Peak(s):  Capitol Peak  -  14,130 feet
Date Posted:  01/20/2010
Modified:  02/24/2010
Date Climbed:   01/17/2010
Author:  sgladbach
 Capitol Grants an Early Winter Summit  

Capitol Peak 14,130'
Winter Ascent 1/16/09-1/17/09
Mileage 16.2
Elevation Gain 5790'

Team: Mark Nieport
Kiefer Thomas
Steve Gladbach

Now I Feel Like A Mountaineer!


Mark Nieport "The Kid." (by Kiefer)

Kiefer Thomas "The Kid's Big Brother." (by Mark)

Steve Gladbach "Not the Kid." (by Kiefer)

Capitol is a major stumbling block for mountaineers who yearn to grace the summits of Colorado's Fourteeners in calendar winter. Lou Dawson issued the challenge in his Guide to the Colorado 14ers, Vol. 1 (1994). He called the climb "reasonable' for the experienced mountaineer (though he warned those who take up the endeavor need excellent avalanche assessment skills.) At the time he declared the mountain had never received a one-day ascent in winter.

Well, you can't throw down a gauntlet like that without Coloradoans forming a scrum to grab the ball. Since Dawson's acclamations regarding the winter challenge of the peak and the prized one-day winter ascent, MANY have tackled its obstacles. On the internet, you can find at least four trip reports of successful calendar winter ascents of Capitol; two are accounts of one-day ascents. All four accounts are from late winter; the climbers enticed by spring-like conditions while still achieving a winter ascent. Many more successful winter ascents exist outside cyberspace, unfortunately, the accounts are anecdotal and therefore difficult to utilize for planning a winter attempt.

Until last weekend, there were no successful early season ascents detailed in posted trip reports. Well, the 2010 Martin Luther King memorial weekend extinguished all doubt that the peak couldn't be climbed in early winter conditions. Three climbers, Charlie Nuttelman, Max Nuttelman, and Stefan Griebel topped out on Saturday 1/16/10. Beginning at midnight and approaching on skis, they stood atop the summit before 9 AM. Their ascent was most likely the earliest calendar winter one-day ascent of this incredibly imposing peak.

Charlie ascending at dawn w/ Stefan just below..........Max highlighted against the prized Capitol/Snowmass Mountain traverse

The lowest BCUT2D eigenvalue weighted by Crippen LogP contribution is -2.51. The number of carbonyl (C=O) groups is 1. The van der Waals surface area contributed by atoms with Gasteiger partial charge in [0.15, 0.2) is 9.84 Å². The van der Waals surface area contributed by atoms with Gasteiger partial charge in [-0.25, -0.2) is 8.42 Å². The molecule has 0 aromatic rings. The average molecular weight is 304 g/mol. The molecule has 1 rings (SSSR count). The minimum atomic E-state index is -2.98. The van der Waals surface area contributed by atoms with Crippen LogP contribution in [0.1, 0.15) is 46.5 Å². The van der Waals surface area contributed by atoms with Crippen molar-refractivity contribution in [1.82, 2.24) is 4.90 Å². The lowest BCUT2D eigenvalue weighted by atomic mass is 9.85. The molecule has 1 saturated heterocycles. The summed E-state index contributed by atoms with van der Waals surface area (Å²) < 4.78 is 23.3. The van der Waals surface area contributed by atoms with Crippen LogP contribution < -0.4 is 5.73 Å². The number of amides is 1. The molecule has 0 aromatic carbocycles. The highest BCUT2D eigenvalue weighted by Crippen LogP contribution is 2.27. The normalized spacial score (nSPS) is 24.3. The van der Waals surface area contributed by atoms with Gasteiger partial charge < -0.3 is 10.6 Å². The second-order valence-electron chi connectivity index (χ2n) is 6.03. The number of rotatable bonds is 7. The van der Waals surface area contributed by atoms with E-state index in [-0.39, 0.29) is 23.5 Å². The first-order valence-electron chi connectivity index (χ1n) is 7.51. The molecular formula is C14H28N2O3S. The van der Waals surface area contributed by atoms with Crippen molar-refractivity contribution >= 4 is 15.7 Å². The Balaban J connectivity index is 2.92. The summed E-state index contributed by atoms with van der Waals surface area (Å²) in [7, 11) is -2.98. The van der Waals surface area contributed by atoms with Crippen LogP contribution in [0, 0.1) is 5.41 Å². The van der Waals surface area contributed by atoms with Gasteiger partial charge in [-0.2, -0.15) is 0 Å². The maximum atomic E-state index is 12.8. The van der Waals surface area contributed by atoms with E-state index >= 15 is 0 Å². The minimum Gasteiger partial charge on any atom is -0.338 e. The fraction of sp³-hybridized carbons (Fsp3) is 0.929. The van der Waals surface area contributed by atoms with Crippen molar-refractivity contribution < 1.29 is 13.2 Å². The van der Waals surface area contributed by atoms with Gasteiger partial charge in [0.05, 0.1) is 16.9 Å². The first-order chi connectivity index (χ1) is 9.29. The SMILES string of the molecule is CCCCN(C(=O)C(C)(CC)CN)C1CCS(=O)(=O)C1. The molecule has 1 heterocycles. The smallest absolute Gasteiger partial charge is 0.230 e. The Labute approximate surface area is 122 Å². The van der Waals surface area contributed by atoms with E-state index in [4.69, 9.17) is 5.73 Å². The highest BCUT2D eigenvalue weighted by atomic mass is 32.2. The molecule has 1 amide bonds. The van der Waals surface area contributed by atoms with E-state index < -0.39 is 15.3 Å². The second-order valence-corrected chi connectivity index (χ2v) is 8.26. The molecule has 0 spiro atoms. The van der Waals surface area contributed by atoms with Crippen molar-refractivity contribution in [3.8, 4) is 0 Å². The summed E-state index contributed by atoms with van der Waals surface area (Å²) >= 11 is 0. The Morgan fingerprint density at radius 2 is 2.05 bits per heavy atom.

The next day, two of their friends, John Prater and Bill Wright, repeated the feat. Their 12:07 time is currently the fastest documented one-day round-trip time on Capitol in the winter. By the end of my story, you'll learn that this past MLK weekend eight climbers safely stood atop Capitol, whose easiest line has often been deemed Colorado's most difficult standard route on a 14er. All safely returned home with fulfilled aspirations.

I attempted this peak alone on Dec 21st and 22nd of 2009, and failed to reach even K2, which is the end of the approach and the beginning of the technical climbing. On that trip, I worked hard for two days, laying-in six miles of previously unbroken 12"-18" deep track. I managed only to reach 12,200' at eastern base of the K2/Daly saddle. A strong storm on the third day and arctic cold temperatures over the following week put to rest any hope I had of climbing the peak over Christmas break.

After an easy mile, you arrive at the summer trailhead. (by Kiefer)

As you enter the wilderness area, a developed trail climbs way to camp. (by Kiefer)

Kiefer's artistic eye catches what he calls "Mare's Tails." (by Kiefer)

Mark, still on the developed trail, crosses a side-stream. (by Kiefer)

We have to leave the developed trail which has turned NW up Haystack Mountain; the rest of OUR route involves bushwhacking SW toward Moon Lake. (by Kiefer)

Fortunately, a few skiers (including the Nuttlemans) used the route over the following weeks and the remnants of the base remained for MLK weekend. During my December foray into the valley of West Snowmass Creek, it took me 6 hours to reach a camp at 10, 400'. The next day I worked another 4 hours to finish the track to 12,200 under the K2/Daly saddle.

On this trip, 4 hours of not-too-difficult travel brought me to a high camp at 11,220' (a small lake sporting a bald man's halo of trees.) This oasis included running water and afforded the final sheltered area before reaching timberline. Running water in winter is always a nice find since it means time spent melting water can be devoted to resting while listening to a book loaded on your I-pod. On the other hand, it meant my team carried in over four times the fuel we eventually consumed.